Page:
NPY and BMSCs
BMSCs, isolated from bone marrow, are termed as a “fibroblast-like” osteogenic cell population. With plastic-adherent culture characteristics, BMSCs express specific surface antigens CD105 and CD90 (> 95%) but not CD45 or CD34 (< 2%), and are capable of differentiating into osteoblasts, chondrocytes, and adipocytes[19,46]. As BMSCs play a vital role in repairing musculoskeletal tissues, fracture healing and spinal injury regeneration can be accelerated following application of BMSCs. Local injection of BMSCs has also yielded promising results in the treatment of bone nonunion and bone defect.
Currently, conflicting results still exist regarding the potential role of NPY in proliferation of BMSCs[8,36,42]. Our previous study revealed that NPY can enhance proliferation and prevent apoptosis of BMSCs in a concentration-dependent manner by activating the Wnt/β-catenin signaling pathway. Such NPY-induced activities were partially blocked by PD160170, a Y1R antagonist, implying that NPY-induced proliferative and anti-apoptotic effects of BMSCs may be partially achieved through Y1R. Another study also found that NPY is able to stimulate proliferation of BMSCs derived from rats of different ages, and this capacity was blocked by Y5R antagonist, demonstrating an inhibitory role of Y5R in the proliferation of rat BMSCs. In addition, Igura et al found that NPY increased the proliferation of BMSCs of transgenic overexpression of Y5R in the elder rats by activating extracellular signal-regulated kinase 1/2 (Erk1/2) pathways. Aside from BMSCs, NPY can also promote the proliferation of human embryonic stem cells, which was achieved via NPY/Y1R/Y5R by activation of ERK1/2 pathways. However, one study failed to find a promotive role of NPY on BMSC proliferation. Lee et al reported that BMSCs isolated from Y1R (-/-) mice formed a greater number and larger size of colonies than the WT controls, implying that NPY may inhibit BMSC proliferation.
Apart from its potential influences on BMSC proliferation, NPY can also facilitate the migration of BMSCs by upregulated expression of CXC chemokin receptor 4, which is in accordance with the finding of our study that NPY therapy significantly increased the total migration distance and speed of BMSCs.
In addition to the controversy regarding the effect of NPY on the proliferation of BMSCs, the potential activities of NPY on osteogenic differentiation of BMSCs and the underlying mechanisms are also in debate. Some studies found that NPY stimulated the differentiation of BMSCs into osteoblasts, which was supported by upregulating the expression of alkaline phosphatase (ALP), collagen type I (COL-I), osteocalcin (OCN), and runt-related transcription factor 2 (Runx2) through the Wnt signaling pathway[51,52]. Other studies reported that NPY inhibited osteogenic differentiation of BMSCs, evidenced by the findings of decreased ALP and OCN expression, and reduced mineralization of BMSCs as well. Besides, another study also found the inhibitory effect of NPY on isoprenaline-induced differentiation into osteoblasts from BMSCs. Interestingly, BMSCs isolated from NPY (-/-) mice display an increased ability in osteogenic differentiation, which was confirmed by increases in ALP activity, OCN gene expression, and mineralization. These diverse outcomes can be explained by the fact that NPY-induced osteogenic differentiation of BMSCs may be achieved via auto-regulation mechanisms.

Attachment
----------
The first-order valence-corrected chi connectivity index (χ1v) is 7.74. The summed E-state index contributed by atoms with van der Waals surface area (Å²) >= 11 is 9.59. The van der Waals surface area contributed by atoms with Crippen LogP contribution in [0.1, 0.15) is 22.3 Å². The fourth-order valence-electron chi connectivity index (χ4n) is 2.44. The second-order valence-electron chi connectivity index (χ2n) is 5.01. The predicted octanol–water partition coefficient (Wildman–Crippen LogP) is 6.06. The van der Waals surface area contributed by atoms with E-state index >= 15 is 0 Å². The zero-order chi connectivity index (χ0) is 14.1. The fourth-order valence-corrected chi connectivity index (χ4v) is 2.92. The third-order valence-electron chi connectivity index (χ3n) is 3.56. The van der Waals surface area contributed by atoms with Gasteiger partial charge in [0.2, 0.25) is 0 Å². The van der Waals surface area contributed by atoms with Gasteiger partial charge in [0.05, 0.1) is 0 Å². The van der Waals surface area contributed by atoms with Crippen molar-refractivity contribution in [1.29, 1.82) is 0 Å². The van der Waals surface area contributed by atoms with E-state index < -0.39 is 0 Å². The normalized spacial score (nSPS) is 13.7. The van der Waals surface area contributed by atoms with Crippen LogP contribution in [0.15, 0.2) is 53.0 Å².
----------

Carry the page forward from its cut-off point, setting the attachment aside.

Growing evidence has revealed that auto-regulation mechanisms of NPY may correlate to the plasticity of its receptors. It has been noted that NPY led to upregulated expression of Y1R throughout BMSC osteogenic differentiation[36,38,41]. In a recent study, Wee et al found that during osteogenic differentiation of BMSCs in the WT mice, the expression of Y1R was increased while NPY was decreased. However, as in NPY (-/-) mice, Y1R expression level did not alter during differentiation, demonstrating that increased Y1R expression during BMSC differentiation may be assisted or induced by NPY. Outcomes of NPY or its receptor gene knockout animal models revealed that the presence of functional Y1R directly hindered the osteogenesis of BMSCs or bone cells, as evidenced by the finding that BMSCs isolated from Y1R (-/-) mice displayed an increased capacity of osteogenic differentiation. An in vitro experiment showed that blockade of Y1R by PD160170 facilitated osteogenic differentiation of BMSCs. On the contrary, Dong et al reported that melatonin can upregulate the expression of NPY and Y1R, and promote MSC osteoblastic differentiation. Apart from BMSCs, lack of Y1R also promoted differentiation of mesenchymal progenitor cells and activated mature osteoblasts. Yahara et al also noticed that inhibition of Y1R increased the ALP activity and mineralization in mouse pre-osteoblast MC3T3-E1 cells.
Aside Y1R, Y2R may also participate in osteogenic differentiation of BMSCs, which is supported by the finding that BMSCs, treated with either NPY1–36 (universal Y2R agonist) or PYY3-36 (Y2R preferring agonist), revealed significantly elevated levels of ALP activity and OCN expression. Such effects of NPY1-36 were blocked by a Y2R antagonist, BII0246, and a marked decrease of Y1R protein level was also found following treatment with exogenous PYY3–36 or NPY1–36.